Shortcomings of the Green Deal
It should be recalled that the Green Deal ultimately relies on member states cooperation and political willingness. Indeed, the implementation of the Green Deal will be done at the national, regional and local levels. The European Union provides the guideline, the objectives, and financial support, but the real work is done at the lower levels. Moreover, member states need to deal with opponents of environmental transition policies at national level.
One of the first obstacles relies on the climate law which the European Commission is to propose in March 2020. Unfortunately, Ursula Von der Leyen has clarified that no exact numbers on CO2 reductions will appear in the March 2020 legislative proposal. The lack of these details risks undermining the scope and ambition of the Green Deal.
Concerning the “just transition” mechanism, questions remain and will be brought up in March: Who is contributing? Germany already states that it wants to draw from the cohesion funds (contributing a lot to Poland and Hungary). The second question remains on the attribution (for who?). Indeed, there are no criteria explaining who will have the right to receive the funds (will some countries be set aside if they are already green?). Details must be provided in the coming weeks.
Another shortcoming of the Green Deal is located at the decision-making level of the European Union. The European Parliament and the Council of the EU co-decide on European legislative proposals from the European Commission. Certain “sensitive” issues require unanimity of the member states, such as the directive on energy taxation (has not changed since 2003!), which must be discussed in June 2020. The financing of the Green Deal also requires clarification, thus being a Damocles’ sword hanging over the initiative. Frans Timmermans recalled that investments would not only be public but also be private. The latter would be analyzed in-depth on sustainability criteria. Another crucial area is the common agricultural policy, which must be reformed not only in order to avoid funding fraud but also to make agriculture greener. Despite the increase of the CAP budget, it remains unclear how exactly this is going to change, and divergent approaches on how to improve sustainability endure. Finally, the Green Deal lacks a tax on kerosene and a minimum price for carbon in the EU, both asked by many Europeans.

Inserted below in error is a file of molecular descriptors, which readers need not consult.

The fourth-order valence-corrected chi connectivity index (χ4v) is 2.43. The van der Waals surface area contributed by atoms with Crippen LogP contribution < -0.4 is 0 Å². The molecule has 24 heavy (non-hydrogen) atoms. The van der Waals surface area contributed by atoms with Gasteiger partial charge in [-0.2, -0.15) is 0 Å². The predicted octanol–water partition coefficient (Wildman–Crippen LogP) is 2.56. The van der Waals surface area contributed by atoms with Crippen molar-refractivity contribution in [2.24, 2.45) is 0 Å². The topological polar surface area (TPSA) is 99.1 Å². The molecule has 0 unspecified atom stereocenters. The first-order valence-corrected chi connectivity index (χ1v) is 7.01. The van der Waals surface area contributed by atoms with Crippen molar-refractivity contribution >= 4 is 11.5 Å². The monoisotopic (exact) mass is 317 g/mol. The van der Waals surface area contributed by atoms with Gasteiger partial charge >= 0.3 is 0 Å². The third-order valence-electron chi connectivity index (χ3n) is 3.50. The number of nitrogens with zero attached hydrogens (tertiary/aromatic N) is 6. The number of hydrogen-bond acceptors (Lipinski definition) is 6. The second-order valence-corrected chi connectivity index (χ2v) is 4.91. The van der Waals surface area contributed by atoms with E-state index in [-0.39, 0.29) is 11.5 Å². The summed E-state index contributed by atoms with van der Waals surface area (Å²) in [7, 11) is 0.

In addition, the Green Deal is already undermined by the time during which it will be launched. Indeed, a lot of time will pass until more concrete agreements on the Green Deal are concluded. Meanwhile, critics have plenty of time to attack the plans and undermine public support, especially in Central and Eastern Europe. These latter are an additional obstacle as their economies very much depend on coal (inexpensive and very polluting). Reaching agreement on a new climate target for 2030 in less than six months for the next European Council is therefore very difficult. The Glasgow COP26 in November 2020 might not get the spotlight it deserves because of the many events that precede it (Council of the European Union, EU-China summit, EU-USA).
To sum up, this Green Deal is an ambitious plan, supported by most of the European institutions and member states. However, many obstacles must be overcome, consensus be found and objectives be defined more clearly. The first objective of the Commission will be to reduce tensions between states on the funding of the Green Deal before going any further. Even after the precisions given on January 14th, a lot remains to be done, such as convincing Poland to join carbon neutrality objective by 2050.
Thomas Rambaud is a second-year student at the Institute for European Studies.